The word “travlenka” (травленка) comes from Ukrainian word travlennia/ травлення, “etching.”  Travlenky are created by waxing eggs and then etching away the unwaxed areas. 

This is not strictly a traditional Ukraine practice, although acid etching was used in the past to create “white” pysanky--colored eggs with a white background. A modern version of this practice has been popularized in Ukraine in recent years.

The technique is simple--cover your design with wax, and place the egg in an etching solution. In the old days it was sauerkraut juice, today vinegar or a commercial acid (muriatic, etc.) can be used.  Let the acid eat away at the shell, and then stop the process by dunking the egg in water or a mild alkaline solution (e.g. baking soda dissolved in water).  Use a brush to clear off etched debris, and you have a travlenka.

The egg pictured at the top of the page was created by Taras Horodetsky on a goose egg; he used a natural dye (black tea) in the etched areas to provide contrast.  On natural brown chicken eggs, such dyeing is not necessary, as these examples by Iryna Vakh show:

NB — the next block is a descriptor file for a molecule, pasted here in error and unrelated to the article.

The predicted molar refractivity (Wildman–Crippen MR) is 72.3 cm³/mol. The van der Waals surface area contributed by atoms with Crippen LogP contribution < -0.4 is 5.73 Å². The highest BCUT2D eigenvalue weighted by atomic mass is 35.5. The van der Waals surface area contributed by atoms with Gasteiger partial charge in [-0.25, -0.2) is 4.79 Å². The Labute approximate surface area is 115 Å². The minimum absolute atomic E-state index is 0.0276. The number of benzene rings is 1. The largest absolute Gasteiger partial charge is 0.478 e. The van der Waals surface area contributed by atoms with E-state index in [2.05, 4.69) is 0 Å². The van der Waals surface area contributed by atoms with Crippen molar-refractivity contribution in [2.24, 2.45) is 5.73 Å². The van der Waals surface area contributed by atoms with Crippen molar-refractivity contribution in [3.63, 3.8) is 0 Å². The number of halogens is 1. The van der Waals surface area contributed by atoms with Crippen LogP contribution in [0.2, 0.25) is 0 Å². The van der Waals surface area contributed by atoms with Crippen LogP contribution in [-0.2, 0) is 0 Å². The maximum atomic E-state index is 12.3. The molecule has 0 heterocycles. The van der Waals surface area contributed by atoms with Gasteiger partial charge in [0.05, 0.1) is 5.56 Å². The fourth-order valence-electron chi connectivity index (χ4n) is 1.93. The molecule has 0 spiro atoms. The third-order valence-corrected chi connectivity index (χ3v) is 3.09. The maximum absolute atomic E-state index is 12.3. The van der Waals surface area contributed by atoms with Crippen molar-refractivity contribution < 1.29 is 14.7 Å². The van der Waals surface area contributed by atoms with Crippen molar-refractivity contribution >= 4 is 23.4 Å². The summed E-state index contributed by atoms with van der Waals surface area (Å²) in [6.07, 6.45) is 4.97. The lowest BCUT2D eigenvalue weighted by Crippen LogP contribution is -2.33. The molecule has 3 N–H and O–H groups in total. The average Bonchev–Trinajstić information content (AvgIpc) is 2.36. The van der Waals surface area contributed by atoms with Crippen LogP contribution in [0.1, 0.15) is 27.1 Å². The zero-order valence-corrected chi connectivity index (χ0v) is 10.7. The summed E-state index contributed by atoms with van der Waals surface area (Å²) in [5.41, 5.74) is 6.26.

You can get nice results with brown chicken eggs and a bit of dye, as in this non-traditional design:

The more traditional version requires the creation of a pysanka in the usual fashion; the last dark color is then removed with acid.  This provides not only a white background, but a small degree of relief, providing an interesting texture to the egg.  An example is this non-traditional goose egg:

An interesting (and more modern) variation on the travlenka can be seen in the work of Tanya Konoval.  She creates Ukrainian folk scenes on pysanky, using degrees of etching to create multiple shades of brown:

With the addition of a bit of color, her works become even more interesting examples of what a travlenka can be:

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Etched Eggs